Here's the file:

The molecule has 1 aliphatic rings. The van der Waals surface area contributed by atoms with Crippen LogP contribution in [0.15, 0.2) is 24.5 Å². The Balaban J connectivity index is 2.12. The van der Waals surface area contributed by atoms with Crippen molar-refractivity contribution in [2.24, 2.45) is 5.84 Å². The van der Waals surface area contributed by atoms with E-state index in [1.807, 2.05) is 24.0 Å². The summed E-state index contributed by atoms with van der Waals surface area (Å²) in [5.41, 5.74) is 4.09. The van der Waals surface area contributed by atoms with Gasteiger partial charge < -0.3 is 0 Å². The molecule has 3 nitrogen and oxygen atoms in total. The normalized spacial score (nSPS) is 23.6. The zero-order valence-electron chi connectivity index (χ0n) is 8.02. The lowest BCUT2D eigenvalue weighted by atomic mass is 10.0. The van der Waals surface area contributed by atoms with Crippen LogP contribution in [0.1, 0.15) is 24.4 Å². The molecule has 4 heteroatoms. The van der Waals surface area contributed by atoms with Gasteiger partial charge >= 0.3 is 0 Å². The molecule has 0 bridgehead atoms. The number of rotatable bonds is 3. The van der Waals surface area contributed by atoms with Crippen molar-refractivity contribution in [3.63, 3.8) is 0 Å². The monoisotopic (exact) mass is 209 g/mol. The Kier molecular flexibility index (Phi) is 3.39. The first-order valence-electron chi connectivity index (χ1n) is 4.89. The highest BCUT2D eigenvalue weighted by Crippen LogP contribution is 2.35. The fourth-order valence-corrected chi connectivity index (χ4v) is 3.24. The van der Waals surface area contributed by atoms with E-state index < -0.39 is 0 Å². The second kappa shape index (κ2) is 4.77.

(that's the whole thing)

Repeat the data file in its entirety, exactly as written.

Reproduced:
The molecule has 1 aliphatic rings. The van der Waals surface area contributed by atoms with Crippen LogP contribution in [0.15, 0.2) is 24.5 Å². The Balaban J connectivity index is 2.12. The van der Waals surface area contributed by atoms with Crippen molar-refractivity contribution in [2.24, 2.45) is 5.84 Å². The van der Waals surface area contributed by atoms with E-state index in [1.807, 2.05) is 24.0 Å². The summed E-state index contributed by atoms with van der Waals surface area (Å²) in [5.41, 5.74) is 4.09. The van der Waals surface area contributed by atoms with Gasteiger partial charge < -0.3 is 0 Å². The molecule has 3 nitrogen and oxygen atoms in total. The normalized spacial score (nSPS) is 23.6. The zero-order valence-electron chi connectivity index (χ0n) is 8.02. The lowest BCUT2D eigenvalue weighted by atomic mass is 10.0. The van der Waals surface area contributed by atoms with Crippen LogP contribution in [0.1, 0.15) is 24.4 Å². The molecule has 4 heteroatoms. The van der Waals surface area contributed by atoms with Gasteiger partial charge >= 0.3 is 0 Å². The molecule has 0 bridgehead atoms. The number of rotatable bonds is 3. The van der Waals surface area contributed by atoms with Crippen molar-refractivity contribution in [3.63, 3.8) is 0 Å². The monoisotopic (exact) mass is 209 g/mol. The Kier molecular flexibility index (Phi) is 3.39. The first-order valence-electron chi connectivity index (χ1n) is 4.89. The highest BCUT2D eigenvalue weighted by Crippen LogP contribution is 2.35. The fourth-order valence-corrected chi connectivity index (χ4v) is 3.24. The van der Waals surface area contributed by atoms with E-state index < -0.39 is 0 Å². The second kappa shape index (κ2) is 4.77.